Republicans quickly criticized President Barack Obama’s $447 billion jobs package for emphasizing short-term measures over long-term reforms, but they cautioned that they need to see the details and held out hope they could work with the president on pieces of his plan.
The GOP’s response was unusually scattershot — hamstrung in part by the lack of details laid out by the president, particularly on how he intends to pay for the plan.
And, as Obama and Congressional Democrats repeatedly noted, many of the ideas he put forward — like a proposal to cut the payroll tax for employees and small businesses — have previously been backed by Republicans in one form or another.
House Republican leaders stressed the need to find common ground and suggested they could do so by individually voting on some proposals that both they and the president could agree on.
Majority Leader Eric Cantor singled out small-business tax relief and streamlining the process for infrastructure spending as two initiatives he could individually support.
“I’d certainly like to see us be able to peel off some of these ideas, put them on the floor, vote them across the floor, get the Senate to join us so we can actually get something to the president,” the Virginia Republican said.
Speaker John Boehner issued a conciliatory statement after the speech. The Ohio Republican said that Obama’s proposals “merit consideration” and that he hopes Obama considers GOP ideas as well.
“It’s my hope that we can work together to end the uncertainty facing families and small businesses, and create a better environment for long-term economic growth and private-sector job creation,” Boehner said.
Many GOP lawmakers fretted that the plan would blow a hole in the deficit despite Obama saying he would offer a week from Monday a deficit-cutting proposal that would more than pay for it. And they said many of the ideas seemed like recycled proposals that have been tried before without much success.
“It seemed a little desperate to me, unfortunately,” said Sen. John Cornyn (Texas), the Senate GOP’s campaign chief.
“Most of what he was recommending were things that were attempted before and frankly didn’t work. ... This is more designed to help his poll numbers more than anything else,” he added.
“To me it was very much a kickoff to his campaign,” said Sen. John Thune (S.D.), the No. 4 Senate Republican, who added that the proposal seemed like “Stimulus II.”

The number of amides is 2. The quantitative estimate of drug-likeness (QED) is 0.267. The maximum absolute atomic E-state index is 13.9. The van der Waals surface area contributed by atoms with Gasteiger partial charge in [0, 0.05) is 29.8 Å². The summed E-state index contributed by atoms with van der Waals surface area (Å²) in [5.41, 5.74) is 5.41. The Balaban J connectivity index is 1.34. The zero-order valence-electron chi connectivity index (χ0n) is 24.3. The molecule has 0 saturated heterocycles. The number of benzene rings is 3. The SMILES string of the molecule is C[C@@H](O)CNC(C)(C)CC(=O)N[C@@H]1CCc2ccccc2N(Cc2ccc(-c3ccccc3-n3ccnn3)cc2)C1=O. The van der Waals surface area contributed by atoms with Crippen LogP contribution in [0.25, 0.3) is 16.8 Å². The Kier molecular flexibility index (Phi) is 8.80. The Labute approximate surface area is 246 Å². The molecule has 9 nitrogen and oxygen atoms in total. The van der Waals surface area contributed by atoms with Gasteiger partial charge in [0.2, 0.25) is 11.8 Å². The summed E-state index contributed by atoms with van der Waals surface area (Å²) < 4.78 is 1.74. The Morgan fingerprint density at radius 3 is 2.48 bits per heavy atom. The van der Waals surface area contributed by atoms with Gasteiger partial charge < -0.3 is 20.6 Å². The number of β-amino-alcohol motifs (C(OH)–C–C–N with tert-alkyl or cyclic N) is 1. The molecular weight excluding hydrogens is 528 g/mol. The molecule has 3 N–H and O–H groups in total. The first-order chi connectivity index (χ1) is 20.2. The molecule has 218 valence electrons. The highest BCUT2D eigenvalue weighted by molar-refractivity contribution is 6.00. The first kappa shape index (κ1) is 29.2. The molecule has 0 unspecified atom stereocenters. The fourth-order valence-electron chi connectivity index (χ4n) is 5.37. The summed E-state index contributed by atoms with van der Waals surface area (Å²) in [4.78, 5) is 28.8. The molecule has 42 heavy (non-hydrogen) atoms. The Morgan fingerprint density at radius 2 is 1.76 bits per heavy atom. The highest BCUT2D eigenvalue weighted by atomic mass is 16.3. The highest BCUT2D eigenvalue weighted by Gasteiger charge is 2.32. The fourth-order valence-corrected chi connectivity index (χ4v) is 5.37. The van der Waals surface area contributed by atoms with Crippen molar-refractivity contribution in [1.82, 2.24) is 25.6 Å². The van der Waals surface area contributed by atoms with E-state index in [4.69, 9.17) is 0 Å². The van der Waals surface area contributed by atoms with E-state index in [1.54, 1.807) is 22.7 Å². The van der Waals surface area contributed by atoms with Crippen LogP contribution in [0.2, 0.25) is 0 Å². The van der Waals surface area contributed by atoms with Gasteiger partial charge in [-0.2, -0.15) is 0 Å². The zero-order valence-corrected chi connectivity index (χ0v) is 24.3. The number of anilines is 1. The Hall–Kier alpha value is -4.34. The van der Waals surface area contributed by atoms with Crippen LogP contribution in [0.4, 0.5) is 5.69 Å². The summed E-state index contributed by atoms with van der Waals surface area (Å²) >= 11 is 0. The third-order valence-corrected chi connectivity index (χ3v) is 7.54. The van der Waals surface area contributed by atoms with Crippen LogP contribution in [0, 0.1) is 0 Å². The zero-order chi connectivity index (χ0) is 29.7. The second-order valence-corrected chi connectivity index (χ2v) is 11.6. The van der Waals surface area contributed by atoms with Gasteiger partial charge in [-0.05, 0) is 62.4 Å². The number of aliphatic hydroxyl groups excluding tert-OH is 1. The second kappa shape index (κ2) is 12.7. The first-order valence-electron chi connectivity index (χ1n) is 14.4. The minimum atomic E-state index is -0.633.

“This was a speech designed to play to an audience around the country to demonstrate that he’s out there, that he’s being decisive, that he’s leading, that he’s got a plan — all of which are big question marks,” Thune added.
Sen. Pat Toomey (R-Pa.), a member of the Joint Committee on Deficit Reduction, wasn’t sold.
“The select committee has a short period of time to tackle our overspending and deficit problems, and the bulk of the president’s proposals tonight would move us in the wrong direction,” the Pennsylvania Republican said.
Republicans weren’t the only ones wondering who would be paying the bill.
“I’m interested in how he’s going to pay for it all,” said Finance Chairman Max Baucus (D-Mont.), who also sits on the deficit committee. “It adds to our challenge.”
But Sen. John Kerry, another panel member, said Obama had crafted his package to pass Congress, using ideas that in the past have appealed to both parties, a point repeatedly stressed by Obama during the speech. The Massachusetts Democrat said the committee should look at the ideas even as it looks at a broad deficit reduction package, which he said he hoped would be much larger than the $1.2 trillion minimum target.
“He’s given the committee a lot of food for thought,” the Maryland Democrat said. “There’s nothing inconsistent about the idea of putting people back to work ... and the idea of deficit reduction.”
Sen. Scott Brown (R-Mass.), who faces a re-election fight next year in an overwhelmingly Democratic state, talked positively of Obama’s speech and said he’d like to work with him on the payroll tax cut and other proposals, including boosting spending on infrastructure.
“I look forward to working with him. It’s time to unite,” Brown said. “Who doesn’t want good roads and bridges?”
But Sen. Joe Manchin, who is also up for re-election next year, didn’t sound excited.
“If spending money would fix our problems, we’d have no problems,” the West Virginia Democrat said, urging Obama to put the brakes on new regulations.
Rank-and-file Democrats and liberals, some of whom have grown frustrated with Obama, were cheered by the plan.
Liberal Sen. Bernie Sanders (I-Vt.) praised Obama’s speech but said he’s concerned that his proposals won’t be large enough to tackle the enormous unemployment problem.
Conservatives, meanwhile, found little to like.
Freshman Sens. Ron Johnson (R-Wis.) and Rand Paul (R-Ky.) ripped Obama in embargoed videos sent out before the president took the podium.
After the speech, Johnson said it failed to address the need for certainty for the business community.
“If you really want to get the economy going again and start creating jobs, he should repeal his entire agenda — I can’t think of a better boost of confidence. But I don’t think he’ll do that,” he said.
Senate Minority Leader Mitch McConnell, R-Ky., carries a musket on stage as he speaks during the American Conservative Union's Conservative Political Action Conference (CPAC) at National Harbor, Md., on Thursday March 6, 2014.